Did Don Johnson Eat Beef Goulash?

If he didn’t, he ought to have. Back in the 1980s, when he and Philip Michael Thomas were speeding along the Miami coast, in an offshore racing boat, I was a callow youth, trying my best to impress the girls at house parties around Dun Laoghaire in County Dublin. No self-respecting house party would be thrown without large pots of goulash and chicken a la king. I remember the chicken gunk as being particularly clawing and disgusting. The goulash was often watery and pretty pathetic too. Both were usually served with undercooked rice and, if at a fancy do, garlic bread. But, none of this mattered as we pushed the sleeves of our sky blue Armani style jackets up our skinny arms, hoisted our high waist baggies and got down to the thumping music of Jan Hammer. 

They were simpler times. In Miami Vice, Crockett and Tubbs lived a luxury lifestyle with fast cars and even faster women. In today’s politically correct world, it wouldn’t be acceptable to call a TV star Tubbs for fear of offending some large minority. Not that PMT (Can I call him that?) was fat. Far from it. But, I digress. In short, back then goulash was often made and mostly made badly. I need to redress the balance. So, it’s on with a canary yellow tee and into the kitchen to cook Beef Goulash. The chicken a la king will have to wait for another day.

Beef Goulash (1 of 10)

Enough for a small house party. Even if there is no gloopy chicken.

Ingredients for Beef Goulash

  • 1.5 kilos of good diced beef.
  • 5 onions
  • 3 red peppers
  • 1 or 2 green peppers
  • 3 bay leaves
  • 1 bulb of garlic
  • 3 teaspoons of hot paprika
  • 1 or 2 teaspoons of smoked sweet paprika
  • 2 teaspoons of smoked sea salt
  • 1 teaspoon of ground black pepper
  • 1 tablespoon of tomato purée
  • 800 ml of tinned tomatoes (2 tins)
  • 600 ml of great quality beef stock
  • Sour cream to serve
  • Chives to decorate
  • 2 tablespoons of oil for frying off the beef

1980s people must have been pretty poor cooks because this is a cracker of a dish and it is not difficult to make by any standard. Firstly, heat a casserole dish and add the oil. Brown the beef in batches.

Beef Goulash (2 of 10)

Brown the beef over a high heat.

Add it all back into the casserole. Slice the onions into eights and oik them into the casserole too.

Beef Goulash (3 of 10)

Any dish that uses large cut onions is a blessing. I cry less than with the fine slicing.

Add all the remaining ingredients apart from the peppers.

Beef Goulash (5 of 10)

Like Crockett and Tubbs, I produce evidence to support my case. Nearly everything goes in.

Give it all a good stir and put it, covered with a tight-fitting lid, into a 170ºC oven for an hour and a half. Chop the peppers like in the picture and add them to the casserole.

Beef Goulash (7 of 10)

A goulash is not a goulash without the peppers.

Stir the peppers into the stew and return it to the oven for a further hour.

Beef Goulash (8 of 10)

It looks like too much peppers. It isn’t.

Prepare some rice. In a break with 1980s tradition, I like to cook my rice properly. Serve the goulash with a dollop of sour cream and a sprinkling of chives for a bit of colour. Despite being as out of fashion as Jane Fonda’s leg warmers, this really is a fantastic dish. It’s very easy to prepare and tastes pretty amazing. I enjoyed mine with a cold beer. You should too.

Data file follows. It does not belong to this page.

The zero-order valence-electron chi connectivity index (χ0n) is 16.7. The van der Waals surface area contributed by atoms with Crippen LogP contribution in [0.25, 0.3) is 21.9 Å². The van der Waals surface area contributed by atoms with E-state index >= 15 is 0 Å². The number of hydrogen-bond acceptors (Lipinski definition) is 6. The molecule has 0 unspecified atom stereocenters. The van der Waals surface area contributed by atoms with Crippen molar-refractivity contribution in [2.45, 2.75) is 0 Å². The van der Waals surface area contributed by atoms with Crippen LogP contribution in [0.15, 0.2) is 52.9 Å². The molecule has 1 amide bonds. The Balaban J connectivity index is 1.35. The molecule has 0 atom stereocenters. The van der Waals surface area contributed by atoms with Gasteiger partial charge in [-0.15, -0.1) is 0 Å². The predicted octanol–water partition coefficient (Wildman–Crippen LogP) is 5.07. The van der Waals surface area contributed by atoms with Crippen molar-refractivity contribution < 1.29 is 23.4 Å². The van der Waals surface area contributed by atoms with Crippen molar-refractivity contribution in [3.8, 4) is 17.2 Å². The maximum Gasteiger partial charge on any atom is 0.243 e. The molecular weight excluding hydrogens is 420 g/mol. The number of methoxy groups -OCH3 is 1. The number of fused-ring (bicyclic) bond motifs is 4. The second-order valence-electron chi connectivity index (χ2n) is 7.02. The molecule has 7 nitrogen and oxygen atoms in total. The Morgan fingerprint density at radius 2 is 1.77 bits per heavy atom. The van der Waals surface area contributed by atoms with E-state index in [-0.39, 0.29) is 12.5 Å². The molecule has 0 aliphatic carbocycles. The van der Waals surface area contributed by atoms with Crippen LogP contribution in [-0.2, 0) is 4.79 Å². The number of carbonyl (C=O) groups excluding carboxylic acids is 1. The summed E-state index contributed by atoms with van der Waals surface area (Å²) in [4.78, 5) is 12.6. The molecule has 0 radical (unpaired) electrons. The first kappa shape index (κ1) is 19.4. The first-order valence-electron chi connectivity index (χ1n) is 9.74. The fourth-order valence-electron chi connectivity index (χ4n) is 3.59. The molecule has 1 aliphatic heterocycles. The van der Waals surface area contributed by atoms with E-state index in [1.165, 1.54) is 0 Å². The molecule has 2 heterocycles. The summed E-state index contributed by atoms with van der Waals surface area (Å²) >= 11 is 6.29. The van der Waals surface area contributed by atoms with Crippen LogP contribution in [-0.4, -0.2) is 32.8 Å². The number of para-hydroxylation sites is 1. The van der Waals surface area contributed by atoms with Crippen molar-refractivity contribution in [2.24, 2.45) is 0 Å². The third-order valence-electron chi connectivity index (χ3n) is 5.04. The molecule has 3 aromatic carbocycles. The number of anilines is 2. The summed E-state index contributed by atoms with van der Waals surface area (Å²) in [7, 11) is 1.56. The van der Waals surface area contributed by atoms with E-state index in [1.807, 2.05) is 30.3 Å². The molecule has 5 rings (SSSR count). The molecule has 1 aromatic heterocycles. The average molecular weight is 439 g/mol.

Beef Goulash (9 of 10)

I think I know why it went out of fashion….

The only downside of eating this goulash is the risk of splashing some of that tomato and paprika laden sauce on your white baggies or pink unstructured jacket. Perhaps that’s why it hasn’t been made since 1988?

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Latest comments
  • A smile and a lovely slow clap from a [admittedly rather short-time] wife of the best Hungarians goulash maker in Australia! Oh, he managed for just about hundreds every week 🙂 ! If he was not making a Madras curry!! Love that you have the peppers and onions at a rate some do not dare . . . would add a wee bit more paprika possibly adding one of the many mediums rather than the smoked . . . what do I know, I did the sides and charmed the visitors 🙂 ! Oh, and cooked the rice: actually I do get that right . . . .

  • I have nothing but bad memories of Goulash. Between this and Rick Stein’s version from his book last year I may be converted. I still detest green peppers though. Can I ask what cut of beef you use?
    Great overhead ingredients shot!

  • I have no idea why ghoulash would be out of fashion because it’s fantastic. As always, beautiful photos too!

  • That looks delicious – I’m interested in what sparked off the popularity of Goulash in Dublin during the 80s…

      • Why not, but I don’t think there was a sudden goulash craze here, which was why I asked. I’m not sure I’d expect to eat goulash in Spain either mind you. I associate goulash with Hungary, which was still behind the Iron Curtain back then. I have always wondered how paprika got to Hungary, having been introduced to Europe by the Spanish.

  • My young twenty-something associate was just telling me how he loves to watch Miami Vice. How strange is that? Nice goulash!

  • All the ladies in my life, wife and two daughters, we’re brought up on my “superior” goulash. I usually served mine with a side of buttery noodles. This has inspired me to relieve those goulash years now the girls have flown the nest. Love your posts as always

  • Bloody predictive text 😀